Do Valuations Matter?
By Arie van Gemeren , CFA – Principal @ Rising Tide VC
As a former public equities guy, I have always found the focus by most venture capitalists on valuation (especially early, early stage companies) puzzling. What does it matter if you invest @ a $10 million post money valuation, or even a $20 million post? After all – if all goes as expected, and the entrepreneurs wildly optimistic revenue charts showing gangbusters up and to the right revenue pan out as projected, you don’t care if it’s $10 or $20mm, your return is still fantastic. And that is, after all, what we are all in the business of doing – finding the next big hit.
We thought we’d prepare something high level to look @ the thought process of early-stage valuation in general. And let me preface with this – there does not seem to me to be a right answer to this question. Rather, it’s an art, not a science. There are hundreds of factors that go into thinking about early-stage valuation. I think most would agree that the valuation of a seed stage start-up is less science and more “this is what everybody else is doing in general, and perhaps the founder in this case is a serial entrepreneur who keeps winning and so the price goes up, or it’s an unattractive and uninteresting space so we’re not going to do it at a $10 million post”.
For the quantitative look . . .
As a first look at this, I prepared a super simplified chart that looks at this (and it’s simplified as I don’t factor in dilution, fees, carry, etc.). Supposing you did a good job and you got ONE unicorn out of your portfolio of 10 companies, and you invested flatly across the board @ a $15 million post valuation, you’re sitting at a 6.93x return on equity. This doesn’t capture time value, etc., but you get the point. Not bad.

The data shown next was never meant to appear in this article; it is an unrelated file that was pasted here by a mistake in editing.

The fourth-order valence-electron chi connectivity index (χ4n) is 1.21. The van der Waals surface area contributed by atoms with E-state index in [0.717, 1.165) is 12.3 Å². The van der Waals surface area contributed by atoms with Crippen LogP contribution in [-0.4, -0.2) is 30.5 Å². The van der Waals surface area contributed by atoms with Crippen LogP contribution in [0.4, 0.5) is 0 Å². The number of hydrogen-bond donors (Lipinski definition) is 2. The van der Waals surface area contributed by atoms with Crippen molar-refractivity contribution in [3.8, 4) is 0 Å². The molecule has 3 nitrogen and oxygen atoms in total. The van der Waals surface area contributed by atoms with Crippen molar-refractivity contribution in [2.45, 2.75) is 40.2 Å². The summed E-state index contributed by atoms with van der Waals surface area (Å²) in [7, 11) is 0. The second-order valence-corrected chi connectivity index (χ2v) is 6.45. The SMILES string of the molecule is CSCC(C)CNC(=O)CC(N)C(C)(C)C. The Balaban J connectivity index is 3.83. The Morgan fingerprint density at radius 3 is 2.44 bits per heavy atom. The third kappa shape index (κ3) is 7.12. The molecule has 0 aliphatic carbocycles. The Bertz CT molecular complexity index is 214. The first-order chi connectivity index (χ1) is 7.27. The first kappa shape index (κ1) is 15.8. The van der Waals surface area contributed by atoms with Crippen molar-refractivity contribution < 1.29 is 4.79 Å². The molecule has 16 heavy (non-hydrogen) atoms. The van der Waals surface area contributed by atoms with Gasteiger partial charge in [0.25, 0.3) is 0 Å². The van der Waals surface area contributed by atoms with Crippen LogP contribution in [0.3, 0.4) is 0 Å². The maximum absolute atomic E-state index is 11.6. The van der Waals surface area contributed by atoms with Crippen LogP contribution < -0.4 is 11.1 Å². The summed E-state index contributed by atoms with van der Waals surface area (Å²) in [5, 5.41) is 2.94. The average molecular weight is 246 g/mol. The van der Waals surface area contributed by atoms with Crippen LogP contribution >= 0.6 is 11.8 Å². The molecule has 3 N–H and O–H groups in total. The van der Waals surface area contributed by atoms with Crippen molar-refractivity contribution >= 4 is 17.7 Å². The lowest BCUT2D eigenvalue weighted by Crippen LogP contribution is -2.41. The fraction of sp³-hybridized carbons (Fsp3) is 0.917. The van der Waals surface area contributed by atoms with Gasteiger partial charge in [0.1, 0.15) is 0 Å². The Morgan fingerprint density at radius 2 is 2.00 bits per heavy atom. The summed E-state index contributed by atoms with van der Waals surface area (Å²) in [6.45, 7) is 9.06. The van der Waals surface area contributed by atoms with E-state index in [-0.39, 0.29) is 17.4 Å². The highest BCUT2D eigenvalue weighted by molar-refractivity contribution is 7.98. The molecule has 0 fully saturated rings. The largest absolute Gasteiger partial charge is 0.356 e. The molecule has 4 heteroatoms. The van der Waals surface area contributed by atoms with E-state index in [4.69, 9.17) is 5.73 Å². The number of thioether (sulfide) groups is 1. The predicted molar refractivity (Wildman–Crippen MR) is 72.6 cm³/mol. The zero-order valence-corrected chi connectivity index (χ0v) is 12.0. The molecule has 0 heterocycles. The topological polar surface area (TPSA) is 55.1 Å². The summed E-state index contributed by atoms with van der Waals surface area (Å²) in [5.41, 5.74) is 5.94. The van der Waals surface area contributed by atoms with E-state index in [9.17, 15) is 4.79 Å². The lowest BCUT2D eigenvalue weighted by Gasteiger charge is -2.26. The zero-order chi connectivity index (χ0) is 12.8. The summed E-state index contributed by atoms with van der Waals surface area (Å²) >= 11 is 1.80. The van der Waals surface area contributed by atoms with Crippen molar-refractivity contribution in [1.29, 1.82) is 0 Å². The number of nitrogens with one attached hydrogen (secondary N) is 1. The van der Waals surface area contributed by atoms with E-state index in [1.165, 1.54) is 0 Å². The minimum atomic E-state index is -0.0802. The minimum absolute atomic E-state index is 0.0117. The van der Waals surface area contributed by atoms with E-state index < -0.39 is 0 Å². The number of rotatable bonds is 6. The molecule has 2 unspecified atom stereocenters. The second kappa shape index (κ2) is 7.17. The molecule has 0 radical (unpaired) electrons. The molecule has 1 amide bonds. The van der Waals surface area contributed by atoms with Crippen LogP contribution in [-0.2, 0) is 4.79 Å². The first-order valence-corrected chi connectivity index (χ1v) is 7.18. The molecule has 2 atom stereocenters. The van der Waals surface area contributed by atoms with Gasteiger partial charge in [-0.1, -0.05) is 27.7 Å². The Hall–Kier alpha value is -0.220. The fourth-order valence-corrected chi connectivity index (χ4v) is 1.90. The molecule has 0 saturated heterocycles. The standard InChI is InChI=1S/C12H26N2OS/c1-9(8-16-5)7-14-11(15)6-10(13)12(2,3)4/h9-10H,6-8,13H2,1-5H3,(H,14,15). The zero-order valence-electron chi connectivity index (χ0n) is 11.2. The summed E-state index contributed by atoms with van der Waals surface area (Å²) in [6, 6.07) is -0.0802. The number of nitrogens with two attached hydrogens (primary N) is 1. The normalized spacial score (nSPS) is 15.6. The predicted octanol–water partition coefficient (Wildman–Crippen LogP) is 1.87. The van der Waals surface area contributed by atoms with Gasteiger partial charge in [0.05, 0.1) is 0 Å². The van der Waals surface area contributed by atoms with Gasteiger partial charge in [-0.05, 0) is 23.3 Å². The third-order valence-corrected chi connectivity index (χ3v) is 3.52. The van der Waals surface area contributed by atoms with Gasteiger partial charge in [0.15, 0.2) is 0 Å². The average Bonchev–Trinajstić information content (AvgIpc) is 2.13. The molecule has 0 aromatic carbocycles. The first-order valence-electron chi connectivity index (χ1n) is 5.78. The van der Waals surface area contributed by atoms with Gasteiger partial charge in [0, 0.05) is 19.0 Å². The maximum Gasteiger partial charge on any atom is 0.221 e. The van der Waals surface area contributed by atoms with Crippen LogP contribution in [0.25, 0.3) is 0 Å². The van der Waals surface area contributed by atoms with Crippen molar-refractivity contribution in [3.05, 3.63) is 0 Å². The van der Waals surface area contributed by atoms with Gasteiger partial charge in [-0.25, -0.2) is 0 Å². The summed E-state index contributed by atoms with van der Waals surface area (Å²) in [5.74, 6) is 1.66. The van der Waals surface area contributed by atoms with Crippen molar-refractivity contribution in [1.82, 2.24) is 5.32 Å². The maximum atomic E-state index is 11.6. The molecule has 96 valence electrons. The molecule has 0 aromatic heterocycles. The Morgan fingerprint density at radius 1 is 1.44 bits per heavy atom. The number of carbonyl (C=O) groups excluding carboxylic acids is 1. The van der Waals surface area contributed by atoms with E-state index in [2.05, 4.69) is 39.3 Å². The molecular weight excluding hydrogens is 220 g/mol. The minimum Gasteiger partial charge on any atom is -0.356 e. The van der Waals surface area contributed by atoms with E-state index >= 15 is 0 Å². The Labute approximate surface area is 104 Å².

What if, instead, you invested evenly across 10 companies @ a $20 million post valuation? What’s the difference in outcome?
Still a strong 5.2x return (which, from what I know, would put an investor and Firm in the “top quartile” status), but hey – it’s almost $2 million less in total return! That’s 6.93x versus 5.20x in total return. Remember this doesn’t capture dilution – but the point remains the same. You should at least be cognizant of the difference early-valuation can make to your total return. So, there is a somewhat “mathematical” approach to the question, which decidedly results in the camp of “it does matter what your initial valuation is for total return”.
Now the qualitative – which is a huge deal as well.
I led with that opening picture of “median valuation by location” for a reason. If the median seed stage valuation in some unnamed frontier market with war and turbulence was $1 million USD, is it a “better” deal as you could buy a lot more of the company for the same dollar figure invested? I wouldn’t think so. The odds of success for a start-up launching out of Silicon Valley are undoubtedly superior to those launching in a frontier market. The odds of success for a startup in NYC and Silicon Valley – that is harder to answer. Seed @ $8.1 million in NYC versus $9.2 million in SV is reflective more, I think, of the preponderance of capital here and competition for deals.